VN encounters increasing trade defence lawsuits as exports expand
Vietnam is facing an increasing risk of trade defence lawsuits as exports expand after the country's active international integration and participation in free trade agreements (FTAs).
|Steel produced at Nguyen Tin Steel Joint Stock Company in Thuan Dao Industrial Zone, Long An Province. As exports expand, Vietnam is facing an increasing risk of trade defence lawsuits. — VNA/VNS Photo Danh Lam|
Most recently, the US Department of Commerce officially announced it would initiate an anti-dumping investigation on polyester texture yarn (PYT) imported from Malaysia, Indonesia, Thailand and Vietnam.
Vietnam’s PYT export to the US increased from US$490,000 in 2017 to US$4.5 million in 2019, making up 8.7 per cent of the US’ PTY import in the period from September 2019 to August 2020.
Steel, which had an average export value of $4.2 billion per year, was the product facing the most trade defence lawsuits.
The Ministry of Industry and Trade’s statistics showed that Vietnam faced 30 trade defence lawsuits in the first nine months of this year, compared to just 10 in the same period last year. Among them, there were six cases related to steel. The investigations were mainly initiated by the US, India, Turkey, Canada and Australia.
According to Deputy Minister of Industry and Trade Tran Quoc Khanh, Vietnam participated in 14 FTAs, pushing the country’s exports from $15 billion in 2001 to nearly $100 billion in 2011, with exports expected to reach $270 billion this year.
The ministry said that the main cause for the increasing number of investigations targeting Vietnamese exports is their rapid increase.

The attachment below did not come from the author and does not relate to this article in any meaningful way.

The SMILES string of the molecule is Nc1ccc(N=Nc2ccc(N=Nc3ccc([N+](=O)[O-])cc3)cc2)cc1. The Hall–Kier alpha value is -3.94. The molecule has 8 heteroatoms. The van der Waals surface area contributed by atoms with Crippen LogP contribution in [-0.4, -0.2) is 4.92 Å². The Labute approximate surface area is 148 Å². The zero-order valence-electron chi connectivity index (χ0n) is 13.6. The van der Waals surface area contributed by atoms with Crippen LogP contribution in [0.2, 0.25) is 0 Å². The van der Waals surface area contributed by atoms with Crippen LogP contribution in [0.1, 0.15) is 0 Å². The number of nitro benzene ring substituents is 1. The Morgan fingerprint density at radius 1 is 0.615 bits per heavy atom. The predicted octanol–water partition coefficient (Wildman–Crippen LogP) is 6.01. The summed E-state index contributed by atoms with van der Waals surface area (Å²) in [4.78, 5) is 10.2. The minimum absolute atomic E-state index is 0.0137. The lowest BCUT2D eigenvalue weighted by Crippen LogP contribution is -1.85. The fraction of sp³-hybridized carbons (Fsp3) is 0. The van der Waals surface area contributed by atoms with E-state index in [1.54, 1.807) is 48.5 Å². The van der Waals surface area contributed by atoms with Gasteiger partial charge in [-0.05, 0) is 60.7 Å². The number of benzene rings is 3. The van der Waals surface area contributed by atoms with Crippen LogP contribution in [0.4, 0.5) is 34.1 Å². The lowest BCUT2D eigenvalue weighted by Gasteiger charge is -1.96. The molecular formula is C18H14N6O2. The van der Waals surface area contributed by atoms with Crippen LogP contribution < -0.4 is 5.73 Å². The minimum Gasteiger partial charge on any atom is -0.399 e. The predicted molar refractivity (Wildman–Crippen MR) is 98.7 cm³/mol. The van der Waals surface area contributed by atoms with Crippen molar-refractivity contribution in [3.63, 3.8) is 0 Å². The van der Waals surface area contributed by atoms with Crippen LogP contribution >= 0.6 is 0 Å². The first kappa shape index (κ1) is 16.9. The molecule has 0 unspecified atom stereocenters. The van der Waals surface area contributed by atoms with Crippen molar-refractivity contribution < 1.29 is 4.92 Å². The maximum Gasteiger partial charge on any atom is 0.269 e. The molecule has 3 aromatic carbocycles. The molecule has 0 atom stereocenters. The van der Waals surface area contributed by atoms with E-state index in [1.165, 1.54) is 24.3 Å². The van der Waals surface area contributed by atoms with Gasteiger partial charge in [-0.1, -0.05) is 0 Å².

Many Vietnamese products were creating significant competition in importing markets, meaning industries in foreign countries were requesting investigations and applications of trade defence instruments.
The problem was that while there was an increasing risk of measures from importing markets, Vietnamese enterprises were still not well aware of trade defence policies.
Phan Khanh An from the ministry’s Trade Remedies Authority of Vietnam, said a recent survey showed about 15 per cent of enterprises did not know anything about trade defence, only two per cent were well aware of the issue, while the rest had heard about trade defence but did not understand it enough.
An said that many Vietnamese exporters did not know that their products were under investigation for trade defence measures or faced higher tariffs.
According to Phan Mai Quynh from the Vietnam Trade Remedies Authority, Vietnamese enterprises should not be afraid of such measures but participate actively in the investigation process, such as answering questions by investigators and preparing documents as requested.
She said that the active cooperation of enterprises made up 90 per cent of the results of the investigation.
She also urged enterprises to develop advanced and modern management systems with clear records as well as having legal departments to study trade regulations.
In addition, enterprises should actively cooperate with industry associations and State management agencies to cope with trade defence lawsuits. VNS
The increase in Vietnam’s exports in recent years may prompt import countries to activate trade remedies against Vietnam’s products.